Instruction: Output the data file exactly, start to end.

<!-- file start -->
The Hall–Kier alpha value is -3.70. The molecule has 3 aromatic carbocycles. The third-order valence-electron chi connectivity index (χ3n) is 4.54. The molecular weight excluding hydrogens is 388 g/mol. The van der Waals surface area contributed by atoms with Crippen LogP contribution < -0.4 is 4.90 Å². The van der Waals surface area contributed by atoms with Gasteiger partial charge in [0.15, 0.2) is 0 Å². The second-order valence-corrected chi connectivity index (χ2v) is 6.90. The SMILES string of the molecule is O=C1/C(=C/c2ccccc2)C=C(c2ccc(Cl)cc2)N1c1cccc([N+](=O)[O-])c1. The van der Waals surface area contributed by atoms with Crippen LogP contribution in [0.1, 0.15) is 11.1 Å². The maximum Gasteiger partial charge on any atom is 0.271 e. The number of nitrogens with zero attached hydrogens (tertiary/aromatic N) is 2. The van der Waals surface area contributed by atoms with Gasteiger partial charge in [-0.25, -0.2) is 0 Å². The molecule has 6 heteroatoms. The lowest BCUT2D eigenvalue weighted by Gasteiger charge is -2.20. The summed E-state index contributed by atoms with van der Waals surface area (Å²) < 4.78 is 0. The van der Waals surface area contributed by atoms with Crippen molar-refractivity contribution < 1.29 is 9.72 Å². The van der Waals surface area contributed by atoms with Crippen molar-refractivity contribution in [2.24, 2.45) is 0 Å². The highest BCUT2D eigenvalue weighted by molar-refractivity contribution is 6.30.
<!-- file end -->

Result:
The Hall–Kier alpha value is -3.70. The molecule has 3 aromatic carbocycles. The third-order valence-electron chi connectivity index (χ3n) is 4.54. The molecular weight excluding hydrogens is 388 g/mol. The van der Waals surface area contributed by atoms with Crippen LogP contribution < -0.4 is 4.90 Å². The van der Waals surface area contributed by atoms with Gasteiger partial charge in [0.15, 0.2) is 0 Å². The second-order valence-corrected chi connectivity index (χ2v) is 6.90. The SMILES string of the molecule is O=C1/C(=C/c2ccccc2)C=C(c2ccc(Cl)cc2)N1c1cccc([N+](=O)[O-])c1. The van der Waals surface area contributed by atoms with Crippen LogP contribution in [0.1, 0.15) is 11.1 Å². The maximum Gasteiger partial charge on any atom is 0.271 e. The number of nitrogens with zero attached hydrogens (tertiary/aromatic N) is 2. The van der Waals surface area contributed by atoms with Gasteiger partial charge in [-0.25, -0.2) is 0 Å². The molecule has 6 heteroatoms. The lowest BCUT2D eigenvalue weighted by Gasteiger charge is -2.20. The summed E-state index contributed by atoms with van der Waals surface area (Å²) < 4.78 is 0. The van der Waals surface area contributed by atoms with Crippen molar-refractivity contribution < 1.29 is 9.72 Å². The van der Waals surface area contributed by atoms with Crippen molar-refractivity contribution in [2.24, 2.45) is 0 Å². The highest BCUT2D eigenvalue weighted by molar-refractivity contribution is 6.30.